Hepatobiliary disease is listed in the differential diagnosis of patients presenting to the emergency department with abdominal pain. Patients with right upper quadrant (RUQ) pain associated with fever, nausea, vomiting, and/or jaundice may have hepatobiliary disease as the cause and a bedside biliary ultrasound will assist in making this diagnosis.
Sonographic evaluation of the biliary system is a core emergency ultrasound application according to the 2008 American College of Emergency Physicians Policy on Emergency Ultrasound.
Clinical Indications for Performing a Biliary Ultrasound
The main indication for biliary emergency ultrasound is rapid identification of sonographic markers of acute cholecystitis.
Performing a Biliary Ultrasound
Anatomic landmarks and considerations. The liver is an intraperitoneal structure located in the RUQ of the abdomen. The liver is bordered superiorly by the diaphragm, inferomedially by the duodenum and head of the pancreas, and inferiorly by the gallbladder, hepatic flexure and ascending colon, and the superior pole of the right kidney. The gallbladder lies on the inferior surface of the liver between the right and left lobe of the liver. It is bordered inferiorly by the hepatic flexure and transverse colon and medially by the duodenum.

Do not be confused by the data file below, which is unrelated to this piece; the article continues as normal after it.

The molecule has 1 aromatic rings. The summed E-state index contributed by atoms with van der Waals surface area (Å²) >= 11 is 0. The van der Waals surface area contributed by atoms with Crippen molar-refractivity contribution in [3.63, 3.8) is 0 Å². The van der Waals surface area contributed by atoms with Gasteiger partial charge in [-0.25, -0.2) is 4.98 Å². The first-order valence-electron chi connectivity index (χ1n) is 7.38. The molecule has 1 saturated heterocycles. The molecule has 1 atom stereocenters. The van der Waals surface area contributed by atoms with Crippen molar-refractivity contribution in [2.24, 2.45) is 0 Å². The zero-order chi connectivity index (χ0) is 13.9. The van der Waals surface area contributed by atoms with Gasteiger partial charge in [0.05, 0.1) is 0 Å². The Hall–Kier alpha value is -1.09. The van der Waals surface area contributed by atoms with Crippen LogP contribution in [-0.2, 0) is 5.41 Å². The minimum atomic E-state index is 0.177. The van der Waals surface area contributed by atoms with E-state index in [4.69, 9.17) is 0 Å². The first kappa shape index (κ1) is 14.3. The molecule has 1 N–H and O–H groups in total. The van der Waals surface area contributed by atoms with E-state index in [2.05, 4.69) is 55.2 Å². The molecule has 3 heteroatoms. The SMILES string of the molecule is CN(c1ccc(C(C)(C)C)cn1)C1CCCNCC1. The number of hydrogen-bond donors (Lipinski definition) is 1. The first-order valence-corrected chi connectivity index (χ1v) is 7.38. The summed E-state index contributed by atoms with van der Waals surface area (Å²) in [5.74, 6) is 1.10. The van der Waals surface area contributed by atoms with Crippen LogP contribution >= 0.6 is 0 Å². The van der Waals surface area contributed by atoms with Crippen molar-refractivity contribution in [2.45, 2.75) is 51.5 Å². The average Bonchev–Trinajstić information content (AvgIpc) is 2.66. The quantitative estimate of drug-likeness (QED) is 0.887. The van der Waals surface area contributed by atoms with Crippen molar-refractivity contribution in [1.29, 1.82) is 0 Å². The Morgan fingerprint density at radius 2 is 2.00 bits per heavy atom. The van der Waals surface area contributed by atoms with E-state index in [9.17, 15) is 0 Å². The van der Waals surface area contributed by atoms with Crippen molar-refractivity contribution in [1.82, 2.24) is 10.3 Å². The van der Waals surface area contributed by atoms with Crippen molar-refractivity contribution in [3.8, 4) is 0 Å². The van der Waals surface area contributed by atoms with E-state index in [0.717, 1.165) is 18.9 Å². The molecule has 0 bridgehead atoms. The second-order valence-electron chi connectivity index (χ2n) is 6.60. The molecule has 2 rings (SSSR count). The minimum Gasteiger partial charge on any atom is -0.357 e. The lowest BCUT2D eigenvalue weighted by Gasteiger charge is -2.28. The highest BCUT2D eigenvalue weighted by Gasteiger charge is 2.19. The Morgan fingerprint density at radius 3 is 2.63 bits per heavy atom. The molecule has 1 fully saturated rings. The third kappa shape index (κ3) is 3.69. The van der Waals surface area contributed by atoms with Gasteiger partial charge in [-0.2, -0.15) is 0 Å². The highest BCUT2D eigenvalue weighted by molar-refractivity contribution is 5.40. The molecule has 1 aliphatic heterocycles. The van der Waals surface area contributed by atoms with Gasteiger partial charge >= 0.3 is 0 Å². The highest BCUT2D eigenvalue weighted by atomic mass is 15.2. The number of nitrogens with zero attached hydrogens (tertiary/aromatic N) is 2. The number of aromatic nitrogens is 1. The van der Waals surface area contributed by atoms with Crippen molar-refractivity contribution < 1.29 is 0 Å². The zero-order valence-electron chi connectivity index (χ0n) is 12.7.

The liver has a characteristic sonographic appearance and serves as an echo-friendly window for imaging the gallbladder. The gallbladder appears as a cystic oval-shaped organ whose wall may contain normal anatomic variants such as folds, septations, and – when located at the fundus – a Phrygian cap. The main lobar fissure (MLF) appears to connect the gallbladder on long axis view to the portal vein and altogether gives a characteristic “exclamation point” appearance. The median hepatic vein divides the liver into right and left lobes and runs with the MLF. The hepatic artery and common bile duct (CBD) lie anterior to the portal vein, and the three together make the portal triad.